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Squalene and its uses

Views: 2     Author: Site Editor     Publish Time: 2023-04-19      Origin: Site

Squalene is an organic compound.It is a triterpenoid with the molecular formula C30H50.It is a colorless oil, but impure samples are yellow.It was originally extracted from shark liver oil (hence the name, since dogfish is a genus of sharks).An estimated 12 percent of the squalene in the human body is found in sebum.Squalene has topical skin lubricating and protective effects.Most plants, fungi and animals produce squalene as a biochemical precursor for the biosynthesis of sterols, including cholesterol and steroid hormones in humans.It is also an intermediate in terpenoid biosynthesis in many bacteria.Squalene is an important component of some vaccine adjuvants: Novartis and GlaxoSmithKline’s adjuvants are called MF59 and AS03 respectively.


As an adjuvant in vaccines: Squalene

Adjuvants are substances used with vaccines to stimulate the immune system and enhance the response to the vaccine.Squalene itself is not an adjuvant,but it has been used in combination with surfactants in some adjuvant formulations. The adjuvant using squalene is Seqirus' proprietary MF59,which is added to flu vaccines to help stimulate the body's immune response by generating CD4 memory cells.It is the first oil-in-water influenza vaccine adjuvant commercialized with a seasonal influenza virus vaccine.It was developed in the 1990s by researchers at Ciba-Geigy and Chiron; both companies were subsequently acquired by Novartis.Novartis was later acquired by CSL Bering and created Seqirus.It comes in the form of an emulsion and when added to make the vaccine more immunogenic.However, the mechanism of action remains unknown.MF59 is able to turn on many genes that partially overlap with those activated by other adjuvants.How these changes are triggered is unclear; to date, no receptors responsive to MF59 have been identified.One possibility is that MF59 affects cellular behavior by altering lipid metabolism, that is, by inducing the accumulation of neutral lipids in target cells.Beginning with the 2016-2017 flu season, an influenza vaccine called FLUAD, which uses MF59 as an adjuvant, has been approved for use in the United States by people 65 and older.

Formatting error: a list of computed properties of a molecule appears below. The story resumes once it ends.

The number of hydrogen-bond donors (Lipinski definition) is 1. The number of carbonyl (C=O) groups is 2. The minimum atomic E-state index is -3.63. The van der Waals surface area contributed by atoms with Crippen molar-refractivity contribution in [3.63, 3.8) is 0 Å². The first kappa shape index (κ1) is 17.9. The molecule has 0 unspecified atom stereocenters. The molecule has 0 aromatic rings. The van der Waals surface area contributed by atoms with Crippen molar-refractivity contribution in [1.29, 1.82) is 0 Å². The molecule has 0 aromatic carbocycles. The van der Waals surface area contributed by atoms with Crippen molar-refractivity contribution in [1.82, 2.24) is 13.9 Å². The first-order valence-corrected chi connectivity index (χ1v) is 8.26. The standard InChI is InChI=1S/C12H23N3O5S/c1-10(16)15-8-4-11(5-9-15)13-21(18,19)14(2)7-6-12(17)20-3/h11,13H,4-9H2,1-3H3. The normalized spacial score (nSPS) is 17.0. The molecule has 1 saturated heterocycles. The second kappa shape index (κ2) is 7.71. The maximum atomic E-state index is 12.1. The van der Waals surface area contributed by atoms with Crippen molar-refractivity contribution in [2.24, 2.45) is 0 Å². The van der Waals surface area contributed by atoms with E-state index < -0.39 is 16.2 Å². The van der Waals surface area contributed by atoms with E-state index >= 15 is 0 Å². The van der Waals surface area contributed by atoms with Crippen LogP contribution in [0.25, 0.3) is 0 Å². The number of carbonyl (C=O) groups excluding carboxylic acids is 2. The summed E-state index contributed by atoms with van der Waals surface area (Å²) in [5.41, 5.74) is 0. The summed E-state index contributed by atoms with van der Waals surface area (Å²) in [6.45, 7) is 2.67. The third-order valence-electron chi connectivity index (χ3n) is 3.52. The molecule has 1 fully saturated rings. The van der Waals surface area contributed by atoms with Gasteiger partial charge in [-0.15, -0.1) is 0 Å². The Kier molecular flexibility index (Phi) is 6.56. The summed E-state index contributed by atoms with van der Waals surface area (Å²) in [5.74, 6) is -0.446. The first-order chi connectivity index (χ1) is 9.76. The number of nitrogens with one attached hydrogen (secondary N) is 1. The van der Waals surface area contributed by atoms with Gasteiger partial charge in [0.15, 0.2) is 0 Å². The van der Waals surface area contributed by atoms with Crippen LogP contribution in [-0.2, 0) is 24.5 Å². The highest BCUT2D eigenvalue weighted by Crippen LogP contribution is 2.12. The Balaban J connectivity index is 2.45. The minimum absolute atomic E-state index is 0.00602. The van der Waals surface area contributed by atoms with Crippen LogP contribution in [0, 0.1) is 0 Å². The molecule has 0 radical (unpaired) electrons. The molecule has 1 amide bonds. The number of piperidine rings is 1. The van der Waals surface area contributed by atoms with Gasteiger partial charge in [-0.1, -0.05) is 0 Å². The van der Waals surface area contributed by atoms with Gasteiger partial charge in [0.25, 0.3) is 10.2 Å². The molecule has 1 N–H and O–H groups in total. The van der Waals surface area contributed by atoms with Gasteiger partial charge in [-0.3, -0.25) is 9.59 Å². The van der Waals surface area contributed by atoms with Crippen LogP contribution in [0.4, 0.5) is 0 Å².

A 2009 meta-analysis evaluated data from 64 clinical trials of influenza vaccines using the squalene-adjuvanted MF59 and compared them to vaccines without the adjuvant.The analysis reported that adjuvanted vaccines were associated with a slightly lower risk of chronic disease,but that neither vaccine modified the incidence of autoimmune disease; the authors concluded that their data "support a favorable safety profile associated with the MF59 adjuvanted influenza vaccine and suggest possible clinical benefit over vaccines that do not contain MF59".